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Author:
• Friday, February 24th, 2017

Shin Kyung-Sook was born in 1963 in a village near Jeongeup, north Jeolla Province, in southern South Korea, from humble farmer parents who lacked the financial means to send her to high school. She was the fourth child and eldest daughter of six. At the age of sixteen Shin joined her elder brother in Seoul where she worked at an electronics plant while at the same time attending evening classes.

After graduating as a creative writing major from the Seoul Institute Of Arts, Shin published her first novella “Winter’s Fable” which earned her the 1985 Literary Joongang Newcomer’s Prize.

Shin’s work consists of novels, short stories and non-fiction. She has received several literary prizes and awards and is the most acclaimed writer in South Korea. Please Look After Mother has been translated into several languages and won the 2011 Man Asian Literary Prize. It was originally published in Korean in 2008 and in English in 2011.

Presently Shin divides her timetable between Seoul and New York City, where she teaches as a visiting scholar at Colombia University.

Please Look After Mother starts with the one week missing, sixty-nine-year-old illiterate, hard-working peasant, Park So-nyo, who was with her husband on their way to visit their children in Seoul. She is separated from her husband, who is walking fast, ahead of her as usual, in Seoul’s crowded central railway station. The distracted husband boards the congested train in a hurry while his wife is left behind on the platform.

Park So-nyo’s husband and her four adult children, two sons and two daughters, undertake a thorough search to try to find her. The businessman, Hyong-chol, is the eldest son and the successful novelist, Chi-hon, is the eldest daughter.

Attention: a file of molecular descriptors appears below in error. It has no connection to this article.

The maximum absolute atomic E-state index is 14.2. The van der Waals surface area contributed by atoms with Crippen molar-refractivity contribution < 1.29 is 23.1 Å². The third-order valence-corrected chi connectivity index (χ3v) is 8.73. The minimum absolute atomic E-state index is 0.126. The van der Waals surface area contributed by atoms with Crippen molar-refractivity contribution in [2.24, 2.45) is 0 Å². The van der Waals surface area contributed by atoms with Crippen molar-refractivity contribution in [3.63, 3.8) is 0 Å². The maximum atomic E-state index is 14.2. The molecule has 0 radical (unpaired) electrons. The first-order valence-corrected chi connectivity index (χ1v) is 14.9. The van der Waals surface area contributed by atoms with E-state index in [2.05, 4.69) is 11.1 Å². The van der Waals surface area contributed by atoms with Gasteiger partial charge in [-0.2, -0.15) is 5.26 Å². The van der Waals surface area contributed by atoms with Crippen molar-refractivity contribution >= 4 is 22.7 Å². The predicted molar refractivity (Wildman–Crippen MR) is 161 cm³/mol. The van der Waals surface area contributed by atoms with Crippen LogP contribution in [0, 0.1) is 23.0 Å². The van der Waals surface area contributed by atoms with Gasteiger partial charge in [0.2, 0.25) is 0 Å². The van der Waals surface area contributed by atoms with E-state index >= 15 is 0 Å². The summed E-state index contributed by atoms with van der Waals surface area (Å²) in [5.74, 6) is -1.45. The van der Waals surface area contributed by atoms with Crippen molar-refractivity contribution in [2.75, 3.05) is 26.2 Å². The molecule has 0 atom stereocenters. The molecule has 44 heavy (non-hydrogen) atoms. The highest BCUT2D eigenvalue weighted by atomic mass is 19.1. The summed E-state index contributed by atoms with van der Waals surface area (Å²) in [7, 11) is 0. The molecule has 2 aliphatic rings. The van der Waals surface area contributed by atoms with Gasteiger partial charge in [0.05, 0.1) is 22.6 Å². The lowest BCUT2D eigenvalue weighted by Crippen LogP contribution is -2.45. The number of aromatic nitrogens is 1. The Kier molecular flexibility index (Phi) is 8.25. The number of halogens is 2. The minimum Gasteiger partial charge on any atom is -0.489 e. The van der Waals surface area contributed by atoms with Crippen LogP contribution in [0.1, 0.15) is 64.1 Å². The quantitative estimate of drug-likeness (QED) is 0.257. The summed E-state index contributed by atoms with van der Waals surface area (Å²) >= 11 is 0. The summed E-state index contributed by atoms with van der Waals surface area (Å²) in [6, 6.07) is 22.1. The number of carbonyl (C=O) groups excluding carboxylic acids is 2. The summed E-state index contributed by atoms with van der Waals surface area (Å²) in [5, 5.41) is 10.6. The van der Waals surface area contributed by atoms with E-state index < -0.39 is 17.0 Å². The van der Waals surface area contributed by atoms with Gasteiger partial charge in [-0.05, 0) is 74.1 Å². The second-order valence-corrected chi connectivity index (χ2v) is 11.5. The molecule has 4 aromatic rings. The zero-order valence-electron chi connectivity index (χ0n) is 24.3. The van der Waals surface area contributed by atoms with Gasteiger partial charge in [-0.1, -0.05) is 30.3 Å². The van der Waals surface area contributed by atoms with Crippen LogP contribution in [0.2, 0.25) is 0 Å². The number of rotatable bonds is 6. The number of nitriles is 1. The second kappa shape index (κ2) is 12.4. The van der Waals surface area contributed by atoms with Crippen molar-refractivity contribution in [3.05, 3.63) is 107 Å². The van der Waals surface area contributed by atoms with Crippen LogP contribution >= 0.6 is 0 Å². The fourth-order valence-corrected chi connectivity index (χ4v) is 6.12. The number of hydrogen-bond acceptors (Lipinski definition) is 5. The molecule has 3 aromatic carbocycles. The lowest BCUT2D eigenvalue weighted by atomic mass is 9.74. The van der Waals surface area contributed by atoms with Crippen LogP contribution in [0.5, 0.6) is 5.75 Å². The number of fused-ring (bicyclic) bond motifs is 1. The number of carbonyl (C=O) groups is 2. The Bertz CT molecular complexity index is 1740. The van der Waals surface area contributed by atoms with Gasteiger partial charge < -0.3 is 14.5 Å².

Park So-nyo’s disappearance leads to a strange mixed feeling in her family, realising that they didn’t really know her well and took her for granted all these years without showing her any gratitude and without ever devoting time to appreciate the love and sacrifice of this kind, affable and generous woman.

Please Look After Mother, Shin’s sixth novel and her first to be translated into other languages, is a short, powerful and heavily emotional book. It is divided into four chapters plus an epilogue. The first chapter concerns the daughter, Chi-hon and the third chapter belongs to Park So-nyo’s husband. The narration in these two chapters is in the uncommon second-person style which lends the novel a note of personal intimacy as well as a general accusatory tone.

In the second chapter, Hyong-chol, Park So-nyo’s favourite child is the focal point. And by a twist from the author, in the fourth chapter the mother reappears as a ghost – suggesting that she has already passed away – to narrate her side of the story which is the most evocative and lyrical part of the novel.

In the poignant, melodramatic, short epilogue, Shin leads the story through a spiritual path by taking the maternal love and devotion to a higher level, turning it into self-martyrdom worthy of sanctity. The author goes to the extent of comparing Park So-nyo to the virgin Mary in Michael Angelo’s “Pietà” and the novel ends with Chi-hon praying and pleading to the virgin Mary to look after her mother.